Saudi Arabia opened an embassy in the Maldives for the first time on Sunday as agreed upon during President Abdulla Yameen’s state visit to the kingdom in March.
The embassy is located at the Hotel Jen in Malé and will issue visas for Maldivian students, pilgrims, and tourists.
In a meeting with a visiting Saudi Arabian delegation last week, President Abdulla Yameen had “noted the importance of establishing better transportation between the two countries,” the president’s office said.
President Yameen also told the delegation that the Maldives is “open for joint venture investments.”
Following the ratification of controversial amendments to the constitution last month that authorises foreigners to own freeholds with an investment of US$1 billion, Vice President Ahmed Adeeb told The Hindu newspaper that the government was seeing interest from Middle Eastern investors, “especially from royal families there.”
“Maldives can be like Bahrain is for them,” he suggested.
Adeeb said many companies that the government has sought to attract under its flagship special economic zones (SEZ) legislation had requested owning land in perpetuity.
“So far we have given leases for 99 years to them, for investments of around $200 million. But now we want to build big projects, like IT parks, like townships, so we need to give them more,” he said.
The government had maintained that the SEZ law was necessary to attract large-scale foreign investments and to launch ‘mega projects,’ which President Yameen has said would “transform” the economy through diversification and mitigate the reliance on the tourism industry.
The mega projects include the construction of a bridge connecting Malé to Hulhumalé and the development of a ‘Youth City’ in the reclaimed artificial island near the capital.
In June, a group of Saudi Arabian investors reportedly visited the northernmost atoll, Ihavandhippolhu, where the government is hoping to develop a transshipment port. The Saudi Arabian government has also provided US$1 million as grant aid to finance the feasibility project.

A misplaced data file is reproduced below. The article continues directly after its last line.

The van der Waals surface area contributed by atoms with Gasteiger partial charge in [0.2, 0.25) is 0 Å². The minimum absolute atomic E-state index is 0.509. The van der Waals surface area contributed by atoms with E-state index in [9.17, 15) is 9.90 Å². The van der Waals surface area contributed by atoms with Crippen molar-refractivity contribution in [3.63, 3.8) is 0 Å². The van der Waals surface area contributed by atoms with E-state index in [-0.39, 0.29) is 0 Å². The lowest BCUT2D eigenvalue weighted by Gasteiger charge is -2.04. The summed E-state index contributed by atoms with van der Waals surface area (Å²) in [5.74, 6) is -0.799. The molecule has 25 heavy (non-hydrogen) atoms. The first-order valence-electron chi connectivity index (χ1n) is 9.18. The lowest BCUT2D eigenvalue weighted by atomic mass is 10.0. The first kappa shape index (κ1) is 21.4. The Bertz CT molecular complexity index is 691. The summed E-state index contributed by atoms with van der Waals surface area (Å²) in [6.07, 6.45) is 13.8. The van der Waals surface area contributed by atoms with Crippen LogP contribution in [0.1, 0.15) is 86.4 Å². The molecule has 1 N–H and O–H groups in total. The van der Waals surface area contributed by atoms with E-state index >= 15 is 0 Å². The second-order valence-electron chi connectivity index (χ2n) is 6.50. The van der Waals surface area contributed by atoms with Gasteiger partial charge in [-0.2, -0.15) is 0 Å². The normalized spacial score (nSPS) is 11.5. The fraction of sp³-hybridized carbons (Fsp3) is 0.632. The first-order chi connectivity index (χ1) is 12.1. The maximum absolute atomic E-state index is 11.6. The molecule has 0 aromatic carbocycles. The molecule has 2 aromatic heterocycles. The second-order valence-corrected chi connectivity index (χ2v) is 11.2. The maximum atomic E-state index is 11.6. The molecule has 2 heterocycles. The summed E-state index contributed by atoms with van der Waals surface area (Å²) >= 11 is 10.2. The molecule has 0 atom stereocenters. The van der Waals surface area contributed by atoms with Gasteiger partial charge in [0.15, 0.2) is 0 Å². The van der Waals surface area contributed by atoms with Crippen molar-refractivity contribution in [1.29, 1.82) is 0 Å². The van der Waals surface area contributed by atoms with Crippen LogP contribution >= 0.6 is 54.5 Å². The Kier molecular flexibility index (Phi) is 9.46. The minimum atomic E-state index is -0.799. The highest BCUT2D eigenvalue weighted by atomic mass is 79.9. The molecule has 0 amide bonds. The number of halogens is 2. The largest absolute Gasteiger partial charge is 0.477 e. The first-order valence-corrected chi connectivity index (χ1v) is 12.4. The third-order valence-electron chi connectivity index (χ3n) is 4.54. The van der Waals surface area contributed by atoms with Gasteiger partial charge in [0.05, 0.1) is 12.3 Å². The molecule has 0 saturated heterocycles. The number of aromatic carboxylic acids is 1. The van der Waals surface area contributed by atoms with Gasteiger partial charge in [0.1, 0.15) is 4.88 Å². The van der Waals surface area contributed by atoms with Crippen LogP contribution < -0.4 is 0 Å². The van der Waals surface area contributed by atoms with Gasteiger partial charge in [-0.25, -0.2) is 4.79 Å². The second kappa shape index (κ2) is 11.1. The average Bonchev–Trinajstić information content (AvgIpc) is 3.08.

The Ihavandhippolhu Integrated Development Project (iHavan) also involves the development of an airport, offshore docking and bunkering facilities, an export processing zone, real estate businesses, and tourism facilities.
A joint communique issued during President Yameen’s state visit to Saudi Arabia in March stated that the two sides agreed to increase “their commercial exchange while expanding and enhancing investment between the two countries and extending invitations to their respective private sectors to explore the available investment opportunities in both countries.”
“The Saudi Fund for Development will continue to finance the development projects in the Republic of Maldives and will consider participating in the expansion of Malé airport and beach preservation in Hulhumalé,” it added.
The Saudi government subsequently provided a US$20 million grant for budget support in May.
The Maldives and Saudi Arabia also agreed to “continue fortifying their bilateral cooperation in all fields including foreign affairs, defence, Islamic affairs, judiciary, economy, commerce, investment, education, and health for the purpose of accomplishing their common interests and providing support to the issues of the Muslim nation, while rejecting any foreign interference in their internal affairs.”
Meanwhile, in his Republic Day address last year, President Yameen had criticised interference in domestic affairs by Western powers and declared that his administration was “looking east” to China as a development partner.
Chinese president Xi Jingping became the first Chinese president to visit the Maldives in September last year. During the visit, the Maldives agreed to become a partner in China’s maritime silk route, a trade route from China’s Fujian province to the Mediterranean Sea via South Asia and East Africa.
China’s growing presence in the Maldives has stoked concerns in New Delhi that the rival Asian power is creating a ‘string of pearls’ to encircle India. China established a full diplomatic mission to the Maldives and opened an embassy in Malé in November 2011.
Japan, historically the Maldives’ largest bilateral donor, reported plans to open an embassy in the Maldives this year.
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